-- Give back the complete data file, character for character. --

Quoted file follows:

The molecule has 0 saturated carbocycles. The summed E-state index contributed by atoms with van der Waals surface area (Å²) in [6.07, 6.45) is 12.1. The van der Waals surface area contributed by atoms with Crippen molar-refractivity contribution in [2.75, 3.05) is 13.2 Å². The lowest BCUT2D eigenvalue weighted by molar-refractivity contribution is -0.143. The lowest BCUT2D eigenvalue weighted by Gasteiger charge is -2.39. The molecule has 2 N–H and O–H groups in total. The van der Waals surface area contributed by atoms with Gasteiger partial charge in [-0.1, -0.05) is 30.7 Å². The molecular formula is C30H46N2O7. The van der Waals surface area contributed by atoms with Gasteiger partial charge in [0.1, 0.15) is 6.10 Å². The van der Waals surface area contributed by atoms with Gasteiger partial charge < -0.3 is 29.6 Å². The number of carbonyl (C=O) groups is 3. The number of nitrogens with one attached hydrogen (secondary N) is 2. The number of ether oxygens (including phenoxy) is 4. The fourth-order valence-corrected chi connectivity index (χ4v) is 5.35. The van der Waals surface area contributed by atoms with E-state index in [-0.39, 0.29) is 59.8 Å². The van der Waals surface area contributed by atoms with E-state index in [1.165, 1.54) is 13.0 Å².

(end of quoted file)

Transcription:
The molecule has 0 saturated carbocycles. The summed E-state index contributed by atoms with van der Waals surface area (Å²) in [6.07, 6.45) is 12.1. The van der Waals surface area contributed by atoms with Crippen molar-refractivity contribution in [2.75, 3.05) is 13.2 Å². The lowest BCUT2D eigenvalue weighted by molar-refractivity contribution is -0.143. The lowest BCUT2D eigenvalue weighted by Gasteiger charge is -2.39. The molecule has 2 N–H and O–H groups in total. The van der Waals surface area contributed by atoms with Gasteiger partial charge in [-0.1, -0.05) is 30.7 Å². The molecular formula is C30H46N2O7. The van der Waals surface area contributed by atoms with Gasteiger partial charge in [0.1, 0.15) is 6.10 Å². The van der Waals surface area contributed by atoms with Gasteiger partial charge < -0.3 is 29.6 Å². The number of carbonyl (C=O) groups is 3. The number of nitrogens with one attached hydrogen (secondary N) is 2. The number of ether oxygens (including phenoxy) is 4. The fourth-order valence-corrected chi connectivity index (χ4v) is 5.35. The van der Waals surface area contributed by atoms with E-state index in [-0.39, 0.29) is 59.8 Å². The van der Waals surface area contributed by atoms with E-state index in [1.165, 1.54) is 13.0 Å².